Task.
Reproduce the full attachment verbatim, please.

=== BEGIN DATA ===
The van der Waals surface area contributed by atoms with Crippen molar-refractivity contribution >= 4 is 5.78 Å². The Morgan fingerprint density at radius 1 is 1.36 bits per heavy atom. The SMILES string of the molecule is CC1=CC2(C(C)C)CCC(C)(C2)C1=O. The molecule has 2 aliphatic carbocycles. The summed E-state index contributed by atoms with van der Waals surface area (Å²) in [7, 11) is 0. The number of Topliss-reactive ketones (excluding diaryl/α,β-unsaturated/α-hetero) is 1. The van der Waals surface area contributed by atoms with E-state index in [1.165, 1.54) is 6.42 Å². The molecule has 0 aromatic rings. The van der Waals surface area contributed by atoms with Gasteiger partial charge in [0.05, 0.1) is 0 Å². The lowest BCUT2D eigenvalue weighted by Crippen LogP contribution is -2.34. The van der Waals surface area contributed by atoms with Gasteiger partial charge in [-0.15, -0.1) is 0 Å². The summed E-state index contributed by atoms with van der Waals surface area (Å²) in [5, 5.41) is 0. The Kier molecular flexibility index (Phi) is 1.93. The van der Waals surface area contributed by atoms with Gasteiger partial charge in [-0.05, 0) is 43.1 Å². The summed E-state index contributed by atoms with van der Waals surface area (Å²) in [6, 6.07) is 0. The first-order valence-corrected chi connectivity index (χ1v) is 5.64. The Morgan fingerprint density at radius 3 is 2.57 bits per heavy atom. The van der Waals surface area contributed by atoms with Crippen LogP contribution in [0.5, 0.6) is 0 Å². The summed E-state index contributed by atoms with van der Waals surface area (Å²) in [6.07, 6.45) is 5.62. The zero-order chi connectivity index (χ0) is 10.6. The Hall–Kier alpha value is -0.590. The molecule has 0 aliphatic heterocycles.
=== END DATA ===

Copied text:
The van der Waals surface area contributed by atoms with Crippen molar-refractivity contribution >= 4 is 5.78 Å². The Morgan fingerprint density at radius 1 is 1.36 bits per heavy atom. The SMILES string of the molecule is CC1=CC2(C(C)C)CCC(C)(C2)C1=O. The molecule has 2 aliphatic carbocycles. The summed E-state index contributed by atoms with van der Waals surface area (Å²) in [7, 11) is 0. The number of Topliss-reactive ketones (excluding diaryl/α,β-unsaturated/α-hetero) is 1. The van der Waals surface area contributed by atoms with E-state index in [1.165, 1.54) is 6.42 Å². The molecule has 0 aromatic rings. The van der Waals surface area contributed by atoms with Gasteiger partial charge in [0.05, 0.1) is 0 Å². The lowest BCUT2D eigenvalue weighted by Crippen LogP contribution is -2.34. The van der Waals surface area contributed by atoms with Gasteiger partial charge in [-0.15, -0.1) is 0 Å². The summed E-state index contributed by atoms with van der Waals surface area (Å²) in [5, 5.41) is 0. The Kier molecular flexibility index (Phi) is 1.93. The van der Waals surface area contributed by atoms with Gasteiger partial charge in [-0.05, 0) is 43.1 Å². The summed E-state index contributed by atoms with van der Waals surface area (Å²) in [6, 6.07) is 0. The first-order valence-corrected chi connectivity index (χ1v) is 5.64. The Morgan fingerprint density at radius 3 is 2.57 bits per heavy atom. The van der Waals surface area contributed by atoms with Crippen LogP contribution in [0.5, 0.6) is 0 Å². The summed E-state index contributed by atoms with van der Waals surface area (Å²) in [6.07, 6.45) is 5.62. The zero-order chi connectivity index (χ0) is 10.6. The Hall–Kier alpha value is -0.590. The molecule has 0 aliphatic heterocycles.